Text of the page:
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Nearly half a million homes have planning permission in England but have not been built, according to a new study, despite a severe shortage of housing supply in some areas. Just under half have not even seen construction work begin.
The research, commissioned by the Local Government Association (LGA), which lobbies for local councils, found 475,647 homes that have unimplemented planning permission, up sharply from 381,390 in 2012-13 and 443,265 in 2013-14. The LGA, which called it a "bumper backlog", wants council tax to be payable by developers on all unbuilt residential properties so they speed up building work. It said nine in 10 planning applications to local councils are approved.
"These figures conclusively prove that the planning system is not a barrier to house building," said Cllr Peter Box, LGA housing spokesman. "In fact, the opposite is true, councils are approving almost half a million more houses than are being built, and this gap is increasing.
"Skills is the greatest barrier to building, not planning. If we are to see the homes desperately needed across the country built and jobs and apprenticeships created, councils must be given a leading role to tackle our growing construction skills shortage, which the industry says is one of the greatest barriers to building."
The Department for Communities and Local Government (DCLG) said in a statement that building work had started on 52% of the homes with unimplemented planning permission. And it said housing completions were up 25% over the past year as house building accelerates. "Alongside this we're working closely with developers to ensure it has the skills it needs and saw 18,000 building apprenticeships started in 2014," a spokeswoman said. "We're also directly commissioning thousands of new affordable homes and recently doubled the housing budget."
The House Builders Association said the LGA figures exclude building sites with fewer than 10 units, unless the property is of high value -- therefore overlooking small builders. "Since the recession, the HBA has maintained that SMEs have been squeezed out of the marketplace by a convoluted and onerous planning system," said Rico Wojtulewicz, policy advisor of the HBA.
"Larger sites, the mainstay of the LGA research, have been the preferred option for development. Small site permissions, those with the highest turnaround, have been mostly overlooked whilst the cost to develop them has spiralled. When SMEs built 60% of our homes, output was at its highest. Now at only 30%, output is at its lowest in decades, with prices spiralling out of control."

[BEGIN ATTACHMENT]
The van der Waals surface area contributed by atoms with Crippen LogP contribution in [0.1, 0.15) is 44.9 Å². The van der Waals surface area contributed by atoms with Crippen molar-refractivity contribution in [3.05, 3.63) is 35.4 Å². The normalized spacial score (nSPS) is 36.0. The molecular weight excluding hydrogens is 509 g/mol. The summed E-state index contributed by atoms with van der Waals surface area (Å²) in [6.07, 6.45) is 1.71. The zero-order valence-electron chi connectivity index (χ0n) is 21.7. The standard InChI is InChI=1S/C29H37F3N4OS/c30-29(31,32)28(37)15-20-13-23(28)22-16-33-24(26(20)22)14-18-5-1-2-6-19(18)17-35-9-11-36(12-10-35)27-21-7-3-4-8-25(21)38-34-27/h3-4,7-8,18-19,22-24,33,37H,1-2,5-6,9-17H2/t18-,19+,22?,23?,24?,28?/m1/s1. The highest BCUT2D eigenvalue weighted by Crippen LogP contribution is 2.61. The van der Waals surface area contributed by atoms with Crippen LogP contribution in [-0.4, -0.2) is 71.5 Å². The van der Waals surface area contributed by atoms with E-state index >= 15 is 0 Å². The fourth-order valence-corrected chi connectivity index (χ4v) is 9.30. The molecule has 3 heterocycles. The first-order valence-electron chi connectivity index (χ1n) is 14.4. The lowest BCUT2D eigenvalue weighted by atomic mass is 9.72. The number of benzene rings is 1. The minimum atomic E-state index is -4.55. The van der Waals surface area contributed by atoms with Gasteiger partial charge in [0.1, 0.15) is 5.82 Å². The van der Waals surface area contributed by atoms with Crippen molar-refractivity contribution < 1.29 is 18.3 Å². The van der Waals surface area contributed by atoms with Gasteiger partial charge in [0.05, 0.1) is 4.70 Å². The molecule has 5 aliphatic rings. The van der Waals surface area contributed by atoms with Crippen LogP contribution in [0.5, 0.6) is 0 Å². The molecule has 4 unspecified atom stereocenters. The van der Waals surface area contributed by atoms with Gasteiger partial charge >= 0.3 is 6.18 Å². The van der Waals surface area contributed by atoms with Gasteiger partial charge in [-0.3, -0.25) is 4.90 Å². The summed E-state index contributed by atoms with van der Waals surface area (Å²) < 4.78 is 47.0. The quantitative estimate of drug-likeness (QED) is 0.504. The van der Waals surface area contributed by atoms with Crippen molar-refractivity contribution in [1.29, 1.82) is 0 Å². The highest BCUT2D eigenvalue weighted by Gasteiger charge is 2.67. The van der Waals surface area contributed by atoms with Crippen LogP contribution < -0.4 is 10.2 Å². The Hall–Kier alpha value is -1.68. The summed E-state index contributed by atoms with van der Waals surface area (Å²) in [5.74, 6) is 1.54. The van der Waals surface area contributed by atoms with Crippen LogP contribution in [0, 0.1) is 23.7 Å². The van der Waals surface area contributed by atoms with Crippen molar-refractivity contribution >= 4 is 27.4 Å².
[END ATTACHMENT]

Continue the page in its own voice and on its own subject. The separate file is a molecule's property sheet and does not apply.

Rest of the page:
A shortage of housing is driving up rents and house prices, particularly in London and the south east, putting pressure on household finances. Estimates on the housing need vary from between 200,000 and 300,000 more homes every year to meet demand. But housing starts in England in the year to September 2015 were 136,830, down by 0.8% on the 12 months before, according to data from the DCLG.
Part of the government's strategy to get more homes built is relaxing planning rules because it believes the process is too bureaucratic and so holds up much-needed house building. Its efforts have met resistance from local authorities, which have planning powers over their communities and are worried about losing control of what is allowed to be built.
Construction firms have long warned of a skills shortage as they struggle to bring in enough labour to cope with a sharp spike in demand during the economic recovery from the financial crisis. The Office for National Statistics (ONS) released figures showing construction sector output falling by 4.3% in August 2015. At the time, Owen Goodhead, managing director of construction recruiter Randstad CPE, said a skills shortage was "putting our homes, infrastructure and economy on the line".
"Construction in the UK could be expanding instead of retreating if the right people were in the right jobs," he said. "But training, skills and flexibility need to accelerate hugely for construction jobs to keep up with demand."
The HBA's Wojtulewicz said the LGA is "right to highlight the skills shortage as a house building crisis, as well as searching for solutions to increase output. However, it should consider whether that skills shortage is affecting local authority planning departments to the point of misunderstanding policy or stalling smaller developments. With small sites and infill taking a back seat to larger developments, perhaps these LGA statistics can help local authorities conclude what the industry already knows: the lack of SME support is the real reason for low output and that the planning system works better for big business."